Thanks to Robert Detobel for reporting this source:


Urs Jenny in Der Spiegel

German Oxfordian researcher Robert Detobel summarizes Urs Jenny’s article, Der Dichter und Sein Doppelganger (The Poet and his Doppelganger) published this week in Der Spiegel (The Mirror) on the topic of Kurt Kreiler’s German-language biography of Edward de Vere – Der Mann der Shakespeare erfand (The Man who Invented Shakespeare):

Urs Jenny’s Article in Der Spiegel No 47/16-11-09 starts with three paragraphs on known facts of the life of William Shakespeare.

The fourth paragraph opens: “He that tries to get an idea of one of the greatest poets of world history, is struck with bewilderment when looking into his life’s legacy, the testament of a narrow-minded scrape-penny. Nothing outside the truly overwhelming work allows for a glimpse of the poet’s personality.”

Then Jenny asks: “Or was the poet somebody else?” “The soundest reason to believe in the genius of the man of Stratford is that for some hundred years nobody has doubted it. But at latest in the  middle of the nineteenth century the efforts to undelve his biography led to a certain helplessness.”

Then the author returns to the life of the man of Stratford and asks, “Which miracle turned, within a few years, of which nothing is known, (him) into a dramatist of incomparable eloquence?”. To exclaim with more than a pinch of irony, “The answer can only be: The genius is incommensurable, the genius is a singularity.”

To add a little more irony of my own: this is almost what Gabriel Harvey said of Edward de Vere, “a passing singular odd man”. So, if one is not contented by this answer, one has to look elsewhere. The step which suggests itself is to look for a courtier with pronounced liteary interests.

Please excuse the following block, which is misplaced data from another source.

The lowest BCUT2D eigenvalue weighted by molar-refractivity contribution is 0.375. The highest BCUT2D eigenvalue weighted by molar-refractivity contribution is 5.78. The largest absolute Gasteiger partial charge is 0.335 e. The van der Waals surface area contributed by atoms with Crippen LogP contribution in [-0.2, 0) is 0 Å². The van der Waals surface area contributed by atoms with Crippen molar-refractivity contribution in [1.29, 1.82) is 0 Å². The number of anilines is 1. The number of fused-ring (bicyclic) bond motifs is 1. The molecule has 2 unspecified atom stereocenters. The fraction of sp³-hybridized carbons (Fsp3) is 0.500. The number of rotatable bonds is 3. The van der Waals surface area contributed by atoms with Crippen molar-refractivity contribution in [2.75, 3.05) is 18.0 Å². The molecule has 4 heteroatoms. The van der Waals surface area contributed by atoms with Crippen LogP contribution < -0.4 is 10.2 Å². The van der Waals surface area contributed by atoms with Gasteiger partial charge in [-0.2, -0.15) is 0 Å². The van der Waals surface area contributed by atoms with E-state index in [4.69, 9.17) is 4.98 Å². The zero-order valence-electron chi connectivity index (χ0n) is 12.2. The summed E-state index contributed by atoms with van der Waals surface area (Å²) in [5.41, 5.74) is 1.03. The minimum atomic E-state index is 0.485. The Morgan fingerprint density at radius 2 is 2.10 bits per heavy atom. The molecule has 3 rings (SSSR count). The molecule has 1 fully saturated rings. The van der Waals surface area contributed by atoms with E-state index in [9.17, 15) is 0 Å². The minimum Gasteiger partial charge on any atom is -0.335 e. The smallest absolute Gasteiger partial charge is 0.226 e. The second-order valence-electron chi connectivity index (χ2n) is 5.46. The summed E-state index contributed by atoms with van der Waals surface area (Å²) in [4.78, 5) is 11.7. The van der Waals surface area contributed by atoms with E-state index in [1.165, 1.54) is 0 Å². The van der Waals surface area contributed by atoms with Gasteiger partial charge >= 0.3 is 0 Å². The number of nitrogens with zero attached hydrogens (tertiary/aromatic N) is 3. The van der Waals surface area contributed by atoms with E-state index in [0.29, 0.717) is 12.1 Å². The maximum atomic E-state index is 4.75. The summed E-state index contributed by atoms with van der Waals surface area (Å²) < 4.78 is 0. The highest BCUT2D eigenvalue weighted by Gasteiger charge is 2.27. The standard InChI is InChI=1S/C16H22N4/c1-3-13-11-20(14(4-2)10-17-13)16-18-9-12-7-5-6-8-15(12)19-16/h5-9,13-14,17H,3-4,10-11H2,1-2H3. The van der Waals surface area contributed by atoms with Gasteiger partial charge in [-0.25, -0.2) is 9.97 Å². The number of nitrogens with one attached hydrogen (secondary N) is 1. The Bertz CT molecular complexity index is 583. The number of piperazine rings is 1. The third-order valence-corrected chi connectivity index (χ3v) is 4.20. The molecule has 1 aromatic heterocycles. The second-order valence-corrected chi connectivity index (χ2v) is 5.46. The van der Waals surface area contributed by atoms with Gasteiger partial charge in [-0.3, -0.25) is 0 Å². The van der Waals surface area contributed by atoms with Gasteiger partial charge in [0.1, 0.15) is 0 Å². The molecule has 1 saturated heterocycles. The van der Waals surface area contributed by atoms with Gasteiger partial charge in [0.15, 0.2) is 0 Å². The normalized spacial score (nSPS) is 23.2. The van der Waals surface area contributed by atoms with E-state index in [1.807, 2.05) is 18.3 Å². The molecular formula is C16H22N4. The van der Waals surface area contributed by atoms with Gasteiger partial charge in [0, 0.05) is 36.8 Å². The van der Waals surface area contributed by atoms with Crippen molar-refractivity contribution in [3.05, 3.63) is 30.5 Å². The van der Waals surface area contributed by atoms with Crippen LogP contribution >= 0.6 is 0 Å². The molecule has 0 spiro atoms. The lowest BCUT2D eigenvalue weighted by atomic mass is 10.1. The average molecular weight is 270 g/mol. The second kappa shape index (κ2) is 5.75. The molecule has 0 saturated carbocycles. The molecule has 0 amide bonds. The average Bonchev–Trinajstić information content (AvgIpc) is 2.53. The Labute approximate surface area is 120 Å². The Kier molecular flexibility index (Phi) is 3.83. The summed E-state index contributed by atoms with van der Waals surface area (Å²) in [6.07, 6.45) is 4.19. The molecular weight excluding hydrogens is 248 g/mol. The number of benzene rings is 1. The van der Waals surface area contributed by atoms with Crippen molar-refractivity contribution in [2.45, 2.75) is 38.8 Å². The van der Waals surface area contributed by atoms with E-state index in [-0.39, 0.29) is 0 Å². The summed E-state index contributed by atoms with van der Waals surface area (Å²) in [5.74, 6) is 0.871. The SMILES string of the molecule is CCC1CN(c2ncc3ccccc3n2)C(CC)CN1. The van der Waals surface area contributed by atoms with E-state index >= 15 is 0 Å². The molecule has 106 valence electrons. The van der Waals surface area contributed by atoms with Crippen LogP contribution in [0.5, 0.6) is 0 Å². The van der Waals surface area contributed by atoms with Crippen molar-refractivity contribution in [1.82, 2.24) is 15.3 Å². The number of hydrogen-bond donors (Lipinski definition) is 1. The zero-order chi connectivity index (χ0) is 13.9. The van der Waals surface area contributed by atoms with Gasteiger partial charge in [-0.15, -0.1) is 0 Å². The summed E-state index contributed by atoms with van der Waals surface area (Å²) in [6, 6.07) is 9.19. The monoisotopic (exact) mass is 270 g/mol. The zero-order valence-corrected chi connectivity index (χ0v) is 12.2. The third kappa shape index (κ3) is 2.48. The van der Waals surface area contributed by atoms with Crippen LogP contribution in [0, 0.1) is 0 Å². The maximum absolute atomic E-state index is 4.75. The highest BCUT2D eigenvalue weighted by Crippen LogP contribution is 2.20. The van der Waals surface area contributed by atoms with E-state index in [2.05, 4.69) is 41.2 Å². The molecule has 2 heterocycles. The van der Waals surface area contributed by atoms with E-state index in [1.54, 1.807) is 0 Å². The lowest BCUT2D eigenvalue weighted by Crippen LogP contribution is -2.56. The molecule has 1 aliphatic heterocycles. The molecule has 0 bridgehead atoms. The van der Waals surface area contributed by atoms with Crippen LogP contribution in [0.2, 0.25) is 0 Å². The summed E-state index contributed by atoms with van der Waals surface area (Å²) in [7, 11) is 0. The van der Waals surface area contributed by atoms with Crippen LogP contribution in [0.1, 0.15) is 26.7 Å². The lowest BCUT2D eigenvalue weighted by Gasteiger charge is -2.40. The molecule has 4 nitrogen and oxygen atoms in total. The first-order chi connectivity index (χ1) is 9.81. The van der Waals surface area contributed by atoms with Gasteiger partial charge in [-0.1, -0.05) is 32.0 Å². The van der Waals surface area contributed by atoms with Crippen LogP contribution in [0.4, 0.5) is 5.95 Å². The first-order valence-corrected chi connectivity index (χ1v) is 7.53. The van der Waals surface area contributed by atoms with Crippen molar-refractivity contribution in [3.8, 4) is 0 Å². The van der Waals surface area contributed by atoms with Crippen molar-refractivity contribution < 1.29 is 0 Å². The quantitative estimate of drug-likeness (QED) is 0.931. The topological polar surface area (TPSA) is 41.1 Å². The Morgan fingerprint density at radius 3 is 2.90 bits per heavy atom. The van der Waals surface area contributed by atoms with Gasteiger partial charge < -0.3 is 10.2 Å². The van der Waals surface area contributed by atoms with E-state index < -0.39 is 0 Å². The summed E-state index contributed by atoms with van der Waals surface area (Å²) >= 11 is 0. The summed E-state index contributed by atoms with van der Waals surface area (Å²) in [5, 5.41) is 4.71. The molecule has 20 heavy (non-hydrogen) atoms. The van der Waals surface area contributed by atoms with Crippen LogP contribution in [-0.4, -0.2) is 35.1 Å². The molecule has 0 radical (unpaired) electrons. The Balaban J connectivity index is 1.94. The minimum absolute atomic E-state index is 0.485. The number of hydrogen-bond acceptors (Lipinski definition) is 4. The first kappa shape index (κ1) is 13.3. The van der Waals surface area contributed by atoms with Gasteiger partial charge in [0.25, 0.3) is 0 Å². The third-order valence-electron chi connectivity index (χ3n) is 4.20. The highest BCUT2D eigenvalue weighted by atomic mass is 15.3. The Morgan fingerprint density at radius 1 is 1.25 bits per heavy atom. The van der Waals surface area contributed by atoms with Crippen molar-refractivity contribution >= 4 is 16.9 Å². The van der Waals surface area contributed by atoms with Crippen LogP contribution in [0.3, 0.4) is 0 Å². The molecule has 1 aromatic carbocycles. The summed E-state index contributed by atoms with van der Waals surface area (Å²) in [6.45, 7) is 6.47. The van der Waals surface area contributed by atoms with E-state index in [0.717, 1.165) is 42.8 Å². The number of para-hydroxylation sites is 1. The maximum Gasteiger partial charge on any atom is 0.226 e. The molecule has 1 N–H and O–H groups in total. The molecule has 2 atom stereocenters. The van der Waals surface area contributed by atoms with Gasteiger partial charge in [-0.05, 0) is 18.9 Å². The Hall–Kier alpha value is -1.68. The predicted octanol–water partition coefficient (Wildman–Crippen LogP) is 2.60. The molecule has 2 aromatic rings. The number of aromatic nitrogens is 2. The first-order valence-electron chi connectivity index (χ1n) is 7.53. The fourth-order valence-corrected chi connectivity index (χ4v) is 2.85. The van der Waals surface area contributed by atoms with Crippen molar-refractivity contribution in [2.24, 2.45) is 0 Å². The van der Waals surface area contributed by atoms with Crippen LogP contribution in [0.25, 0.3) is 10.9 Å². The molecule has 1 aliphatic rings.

Jenny then exposes the arguments in favour of Edward de Vere. Jenny also thinks that Kreiler’s argument about the date of composition of the Italian plays is a strong one, placing them before the anti-Italian affect which would have become predominating at court after the Spanish invasion.

Jenny has certainly been won over by Kreiler’s book. He concludes his article with some reservations (rather diplomatically, it seems to me). He asks whether Edward de Vere, “a intensely passionate and talented man” could have had so little aristocratic pride as to remain hidden forever behind a commoner’s pseudonym. I myself would have asked “so much aristocratic pride”.

Finally, the closing paragraph: “The debate will go on. Maybe this is the secret of the self-made man Shakespeare from the province: precisely because we know nothing of him, the man of Stratford can be thought of as being capable of anything.”

Oxford in the mirror


Der Speigel 47/2009 p. 114

Der Speigel 47/2009 p. 115

Oxfordian Hanno Wember, author of the German-language Shake-speare Today website, reports from Germany:

The leading German political weekly magazine Der Spiegel (The Mirror – circulation more than one-million) has this week a four-page essay by Urs Jenny. (Jenny is editor of the Der Spiegel culture section. He has worked as theatre dramaturge with some of the most famous German stage directors.) “Der Dichter und sein Doppelgänger” (The Poet and his Doppelganger), triggered by Kurt Kreiler’s book, Der Mann der Shakespeare erfand (The Man Who Invented Shakespeare), published recently by Suhrkamp/Insel, a leading German publishing house. The debate, which was suppressed for decades, is now opened and scarcely can be silenced again, as other media have already taken part.

Der Spiegel writes:
“Now a German author argues the case of the ‘other Shakespeare’ and stimulates an old suspicion”.

The effect of Der Spiegel on the German cultural world should not be underestimated: Things will never be as before.

The article is in the print magazine only and is not available online. But we can offer a glimpse on the first German Oxfordian webpage: http://shake-speare-today.de/. Click “Aktuelles” (current events) on the left, you will find the link to Der Spiegel. You can page down to Seite (page) 114, and you can see the article as it appears in the publication.

Deutschlandradio Kultur on Kreiler

Robert Detobel sends this translation of a report on Kurt Kreiler’s new book, broadcast from Deutschlandradio Kultur yesterday (Nov. 11, 2009)